The US’s lack of approved export terminals has prevented energy companies from competing in the growing global LNG market, despite the fact that the country is now the world’s largest natural gas producer, said an analyst with research and consulting firm GlobalData.
Global LNG capacity will increase at an average of 10%/year from 2013 to 2017, projected Carmine Rositano, GlobalData managing analyst, downstream oil and gas. Much of that change will be facilitated in Australia and Qatar, which will respectively hold 20% and 16% of global LNG capacity.
Australia will see the Gladstone, Gorgon, Wheatstone, and Queensland terminals come online, increasing the country’s LNG capacity by 10 bcfd over 2013 levels.
GlobalData forecasts that US liquefaction, meanwhile, will have just a 5% share of the global LNG capacity in 2017.
“Asia will remain the key market for LNG,” Rositano said, adding, “But other areas, such as Europe, will increase their LNG imports as they seek to reduce their dependence on gas supplies from Russia.”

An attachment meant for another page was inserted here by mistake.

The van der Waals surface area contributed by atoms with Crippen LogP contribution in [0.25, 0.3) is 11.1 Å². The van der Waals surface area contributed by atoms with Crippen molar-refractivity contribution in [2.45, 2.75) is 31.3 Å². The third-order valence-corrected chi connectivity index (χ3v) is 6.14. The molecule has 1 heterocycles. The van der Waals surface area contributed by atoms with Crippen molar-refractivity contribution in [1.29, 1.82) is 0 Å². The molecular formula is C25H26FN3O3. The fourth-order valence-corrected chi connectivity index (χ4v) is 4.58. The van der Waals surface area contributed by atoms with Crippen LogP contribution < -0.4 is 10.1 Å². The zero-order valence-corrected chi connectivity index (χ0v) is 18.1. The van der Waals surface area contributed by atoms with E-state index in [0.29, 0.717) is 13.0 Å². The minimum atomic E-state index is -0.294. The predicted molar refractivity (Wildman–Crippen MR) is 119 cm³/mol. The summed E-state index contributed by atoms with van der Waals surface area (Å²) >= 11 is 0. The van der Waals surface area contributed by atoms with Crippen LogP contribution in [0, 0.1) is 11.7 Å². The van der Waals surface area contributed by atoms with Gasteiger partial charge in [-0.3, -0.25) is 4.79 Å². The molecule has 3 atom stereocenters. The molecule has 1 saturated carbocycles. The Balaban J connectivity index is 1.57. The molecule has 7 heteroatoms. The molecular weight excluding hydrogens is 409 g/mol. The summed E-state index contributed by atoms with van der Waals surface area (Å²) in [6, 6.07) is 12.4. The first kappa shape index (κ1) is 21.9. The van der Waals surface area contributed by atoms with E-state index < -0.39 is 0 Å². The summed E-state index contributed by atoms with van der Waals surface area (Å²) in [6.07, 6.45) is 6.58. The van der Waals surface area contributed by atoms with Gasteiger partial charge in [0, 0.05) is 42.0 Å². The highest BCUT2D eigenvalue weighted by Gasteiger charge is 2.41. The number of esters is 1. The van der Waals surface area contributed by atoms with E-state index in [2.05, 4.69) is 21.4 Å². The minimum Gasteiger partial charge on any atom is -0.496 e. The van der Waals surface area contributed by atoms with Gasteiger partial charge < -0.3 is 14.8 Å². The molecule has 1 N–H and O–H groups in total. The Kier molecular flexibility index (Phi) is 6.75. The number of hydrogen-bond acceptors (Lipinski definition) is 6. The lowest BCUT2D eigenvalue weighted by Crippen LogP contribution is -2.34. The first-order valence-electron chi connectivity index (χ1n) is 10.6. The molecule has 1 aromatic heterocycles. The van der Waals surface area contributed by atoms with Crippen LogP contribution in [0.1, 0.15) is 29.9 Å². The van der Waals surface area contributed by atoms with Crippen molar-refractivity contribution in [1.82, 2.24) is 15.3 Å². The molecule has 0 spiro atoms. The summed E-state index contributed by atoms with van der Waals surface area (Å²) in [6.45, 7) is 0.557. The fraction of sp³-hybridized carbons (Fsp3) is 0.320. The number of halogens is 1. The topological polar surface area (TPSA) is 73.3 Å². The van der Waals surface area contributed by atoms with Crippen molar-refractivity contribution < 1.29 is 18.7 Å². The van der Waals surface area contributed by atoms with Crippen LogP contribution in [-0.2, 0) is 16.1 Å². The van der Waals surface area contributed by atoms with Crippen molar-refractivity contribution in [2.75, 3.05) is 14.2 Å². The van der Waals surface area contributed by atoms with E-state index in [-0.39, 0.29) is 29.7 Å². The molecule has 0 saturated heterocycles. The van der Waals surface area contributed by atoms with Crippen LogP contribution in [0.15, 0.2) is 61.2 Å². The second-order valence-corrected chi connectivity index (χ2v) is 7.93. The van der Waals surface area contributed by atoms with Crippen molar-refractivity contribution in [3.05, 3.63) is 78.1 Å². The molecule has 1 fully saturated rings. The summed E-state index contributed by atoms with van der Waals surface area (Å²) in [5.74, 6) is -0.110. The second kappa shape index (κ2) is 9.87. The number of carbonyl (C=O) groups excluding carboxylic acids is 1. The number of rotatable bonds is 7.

Delays in the US caused by necessary local, state, environmental, and federal approvals, as well as the limitation that exports from US facilities can only be sold to countries with free-trade agreements (FTA), will hinder the country’s ability to compete globally, GlobalData said.
“To date, over 30 applications have been filed with the [US Department of Energy] to sell LNG. However, only seven terminals have been approved to export LNG to non-FTA countries and only one facility, the Sabine Pass LNG terminal (OGJ Online, Sept. 23, 2013), has received all necessary approvals,” Rositano stated.
“Being able to sell LNG to non-FTA countries, such as China, Japan, Taiwan, and India, is critical to success since these are key markets in the growing LNG trade. Without this approval, commercial risks would be increased and projects would be deemed commercially unviable,” Rositano warned.